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ePoster Display

35P - The effect of smoking on the immune microenvironment and immunogenicity and its relationship with the prognosis of immune checkpoint inhibitors in non-small cell lung cancer


16 Sep 2021


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Tumour Immunology;  Immunotherapy

Tumour Site

Non-Small Cell Lung Cancer


Yueqin Sun


Annals of Oncology (2021) 32 (suppl_5): S361-S375. 10.1016/annonc/annonc684


Y. Sun, Q. Yang, P. Luo, J. Zhang

Author affiliations

  • Oncology, Zhujiang Hospital, 510282 - Guangzho/CN


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Abstract 35P


The emergence of immune checkpoint inhibitors (ICIs) has opened a new chapter for the treatment of non-small cell lung cancer (NSCLC). Smoking status has been repeatedly confirmed to affect the efficacy of ICIs in NSCLC patients, but the specific mechanism is still unclear.


We performed bioinformatics analysis on the Memorial Sloan Kettering Cancer Center (MSKCC) clinical NSCLC cohort receiving ICIs treatment, the Cancer Genome Atlas (TCGA)-Pang lung cancer cohort and Gene Expression Omnibus (GEO) database cohort that did not receive ICIs treatment, including: survival prognosis, gene mutation, copy number variation(CNV), immunogenicity, immune microenvironment, etc., explored the impact of smoking status on the prognosis of NSCLC patients treated with ICIs and possible mechanism. In addition, NSCLC surgical samples were also collected for Mass Cytometry (cyTOF) experiment to verify the mechanism. Finally, three drug sensitivity databases are predicted to further explore the best possible combination of therapeutic effects under different smoking conditions.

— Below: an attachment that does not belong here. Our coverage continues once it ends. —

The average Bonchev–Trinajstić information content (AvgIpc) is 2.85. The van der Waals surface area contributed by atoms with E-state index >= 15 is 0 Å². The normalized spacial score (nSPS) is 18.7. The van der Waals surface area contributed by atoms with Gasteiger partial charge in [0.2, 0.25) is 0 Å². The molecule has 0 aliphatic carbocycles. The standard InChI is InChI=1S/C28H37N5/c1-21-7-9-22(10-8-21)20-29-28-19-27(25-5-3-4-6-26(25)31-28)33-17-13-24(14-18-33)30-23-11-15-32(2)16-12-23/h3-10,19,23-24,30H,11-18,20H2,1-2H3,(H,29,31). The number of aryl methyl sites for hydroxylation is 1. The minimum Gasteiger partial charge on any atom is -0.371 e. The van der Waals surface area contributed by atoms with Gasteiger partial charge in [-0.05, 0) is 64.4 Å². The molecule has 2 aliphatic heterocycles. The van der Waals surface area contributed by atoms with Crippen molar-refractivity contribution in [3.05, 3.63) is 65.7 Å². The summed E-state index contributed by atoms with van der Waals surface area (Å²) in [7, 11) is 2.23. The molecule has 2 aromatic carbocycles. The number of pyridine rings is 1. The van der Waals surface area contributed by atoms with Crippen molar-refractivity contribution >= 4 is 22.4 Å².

Through the analysis of the NSCLC cohort treated with ICIs in MSKCC, it was found that the previous or current smokers in NSCLC receiving ICIs treatment had a longer Progression-Free Survival (PFS, HR: 0.69, 95% CI: 0.49-0.97, P=0.031) than those who never smoked. Further analysis of the validation cohorts found that the differences in prognosis between different groups may be related to the smoking group's higher immunogenicity, higher gene mutations, and stronger immune microenvironment. The results of the cyTOF experiment also further prove the immune microenvironment of smoking NSCLC patients is activated.The prediction of common chemotherapy drugs suggests that non-smokers with poor efficacy of ICIs are more suitable for chemotherapy or targeted drug therapy.


Our research results suggest that among NSCLC patients receiving ICIs treatment, the stronger immunogenicity and activated immune microenvironment of the smoking group make their prognosis better.

Clinical trial identification

Editorial acknowledgement

Legal entity responsible for the study

Jian Zhang.


Zhujiang Hospital.


All authors have declared no conflicts of interest.

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